How Do Animals Communicate With Each Other?
Animals communicate mostly by body language and sometimes by vocalization. If you have ever seen a foal smacking its lips and making chewing motions to another horse that is not its mother, what you see is the foal saying "I am just a helpless baby and no threat to you, please don't hurt me". Some older horses will do this if they think another horse is being threatening and they do not want to fight, or if they wish to make friends with a strange horse. Some trainers make use of this when they are lunging a horse in the round pen, especially a rebellious young horse. They run the horse in circles waiting for the lip smacking to tell them the horse is asking to stop, then they stop and reward the horse, then start over again. This is their way of gaining the horses trust and cooperation in its training.
Animals use the same body language when communicating with us as they do when communicating with each other. When you are riding or working with a horse, if he is relaxed and enjoying himself, his body will be relaxed and flowing freely, his ears on you or floppy unless something has caught his attention. If he is not relaxed, and the workout is causing discomfort, fear or pain, he will be tensed up with his tail tucked in close and his ears back but not flat. If he is angry his ears will be flat back and his lips look somewhat pinched closed.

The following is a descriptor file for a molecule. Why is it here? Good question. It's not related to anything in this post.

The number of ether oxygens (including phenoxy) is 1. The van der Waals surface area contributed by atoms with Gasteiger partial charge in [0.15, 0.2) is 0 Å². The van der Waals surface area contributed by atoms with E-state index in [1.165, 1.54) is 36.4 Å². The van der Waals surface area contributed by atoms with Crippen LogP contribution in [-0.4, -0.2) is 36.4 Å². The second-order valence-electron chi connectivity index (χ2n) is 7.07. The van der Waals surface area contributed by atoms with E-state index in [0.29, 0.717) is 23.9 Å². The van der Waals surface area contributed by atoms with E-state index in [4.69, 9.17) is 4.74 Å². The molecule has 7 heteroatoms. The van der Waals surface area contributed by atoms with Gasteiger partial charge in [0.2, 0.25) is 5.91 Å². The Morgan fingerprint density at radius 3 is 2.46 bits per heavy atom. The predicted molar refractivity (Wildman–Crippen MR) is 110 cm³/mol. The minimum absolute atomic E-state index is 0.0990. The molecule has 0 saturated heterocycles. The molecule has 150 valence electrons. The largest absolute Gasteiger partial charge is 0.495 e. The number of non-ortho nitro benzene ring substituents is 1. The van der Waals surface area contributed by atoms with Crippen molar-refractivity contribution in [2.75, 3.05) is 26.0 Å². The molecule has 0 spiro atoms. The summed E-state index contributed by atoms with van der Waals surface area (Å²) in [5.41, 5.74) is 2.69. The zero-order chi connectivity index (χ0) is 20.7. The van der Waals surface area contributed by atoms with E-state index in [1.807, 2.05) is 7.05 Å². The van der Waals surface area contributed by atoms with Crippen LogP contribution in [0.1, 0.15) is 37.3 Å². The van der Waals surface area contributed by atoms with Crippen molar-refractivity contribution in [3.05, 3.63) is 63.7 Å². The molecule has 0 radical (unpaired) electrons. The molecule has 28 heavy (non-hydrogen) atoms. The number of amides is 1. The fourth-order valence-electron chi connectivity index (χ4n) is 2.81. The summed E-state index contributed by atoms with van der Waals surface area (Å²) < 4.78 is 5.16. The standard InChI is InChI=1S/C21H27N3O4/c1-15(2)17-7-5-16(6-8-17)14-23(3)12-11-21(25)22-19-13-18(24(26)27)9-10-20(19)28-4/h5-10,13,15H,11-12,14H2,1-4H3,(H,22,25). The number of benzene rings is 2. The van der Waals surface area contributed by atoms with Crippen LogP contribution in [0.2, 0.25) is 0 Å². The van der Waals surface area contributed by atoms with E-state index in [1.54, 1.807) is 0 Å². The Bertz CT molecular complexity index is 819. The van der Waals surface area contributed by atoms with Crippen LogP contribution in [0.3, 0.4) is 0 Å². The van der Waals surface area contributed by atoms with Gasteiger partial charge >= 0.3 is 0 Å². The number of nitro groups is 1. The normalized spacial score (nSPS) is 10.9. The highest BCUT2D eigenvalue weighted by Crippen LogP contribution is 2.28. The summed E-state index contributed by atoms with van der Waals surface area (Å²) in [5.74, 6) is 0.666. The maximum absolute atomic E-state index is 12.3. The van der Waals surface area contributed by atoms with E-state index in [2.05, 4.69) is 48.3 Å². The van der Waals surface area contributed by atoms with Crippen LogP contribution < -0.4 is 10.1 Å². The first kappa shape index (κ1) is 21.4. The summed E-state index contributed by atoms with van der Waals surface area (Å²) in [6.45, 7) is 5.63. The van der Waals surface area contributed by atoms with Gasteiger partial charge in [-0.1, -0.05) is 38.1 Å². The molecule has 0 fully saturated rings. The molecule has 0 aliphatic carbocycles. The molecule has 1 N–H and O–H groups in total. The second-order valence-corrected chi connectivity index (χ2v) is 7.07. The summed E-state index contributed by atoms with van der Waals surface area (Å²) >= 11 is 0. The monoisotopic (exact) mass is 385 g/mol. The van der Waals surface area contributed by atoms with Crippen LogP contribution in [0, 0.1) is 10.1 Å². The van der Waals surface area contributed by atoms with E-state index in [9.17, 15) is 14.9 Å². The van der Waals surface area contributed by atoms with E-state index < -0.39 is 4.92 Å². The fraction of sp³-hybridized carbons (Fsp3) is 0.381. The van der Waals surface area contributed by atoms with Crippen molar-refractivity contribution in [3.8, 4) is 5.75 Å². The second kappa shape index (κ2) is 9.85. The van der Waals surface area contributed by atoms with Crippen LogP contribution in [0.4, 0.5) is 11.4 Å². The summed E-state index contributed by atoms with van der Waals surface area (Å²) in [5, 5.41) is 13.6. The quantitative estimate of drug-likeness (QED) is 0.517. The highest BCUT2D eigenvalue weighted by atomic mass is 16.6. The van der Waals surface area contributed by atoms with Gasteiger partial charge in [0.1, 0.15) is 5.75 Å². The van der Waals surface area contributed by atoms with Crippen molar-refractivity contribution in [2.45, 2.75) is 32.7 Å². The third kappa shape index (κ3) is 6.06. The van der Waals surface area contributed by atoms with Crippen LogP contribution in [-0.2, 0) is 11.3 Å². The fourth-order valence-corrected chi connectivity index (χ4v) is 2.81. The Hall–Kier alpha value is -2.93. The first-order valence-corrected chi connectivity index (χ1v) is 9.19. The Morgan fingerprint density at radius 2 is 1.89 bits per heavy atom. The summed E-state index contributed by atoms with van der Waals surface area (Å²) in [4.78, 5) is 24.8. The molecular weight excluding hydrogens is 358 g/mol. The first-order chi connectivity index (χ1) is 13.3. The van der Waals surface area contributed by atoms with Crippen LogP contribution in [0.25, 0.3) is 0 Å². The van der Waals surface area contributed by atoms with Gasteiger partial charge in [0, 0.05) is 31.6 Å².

If a cat wants to express their affection for you, they will slowly close their eyes halfway then open them again, looking directly at you. In most cases, if you do the same back, you will get a response. The response I usually get is them jumping up and running over to head but me. I have called a cat to me using the sound a mother cat makes to call her kittens to her. I have scolded naughty kittens using a hiss or if that doesn't work, using that vocal growl you hear when two cats are fixing to fight. When I use this sound I am telling the kitten what they are doing is very dangerous or that danger is near, and they immediately stop what they are doing and look around while they slink to a place of safety.
Dogs communicate fear by flattening their ears and tucking in their tails. If the dog feels threatened and cornered he will also growl warning the one he fears away. If dog wants to play, either with you or another dog, they will slap their front legs flat on the ground with their rump in the air and the tail wagging. If you do this your dog will understand you want to play.
If you watch any animal long enough you can pick up the body language and learn its meanings. It is much better if you can catch them in their natural environment with others of their species and when they do not know you are there.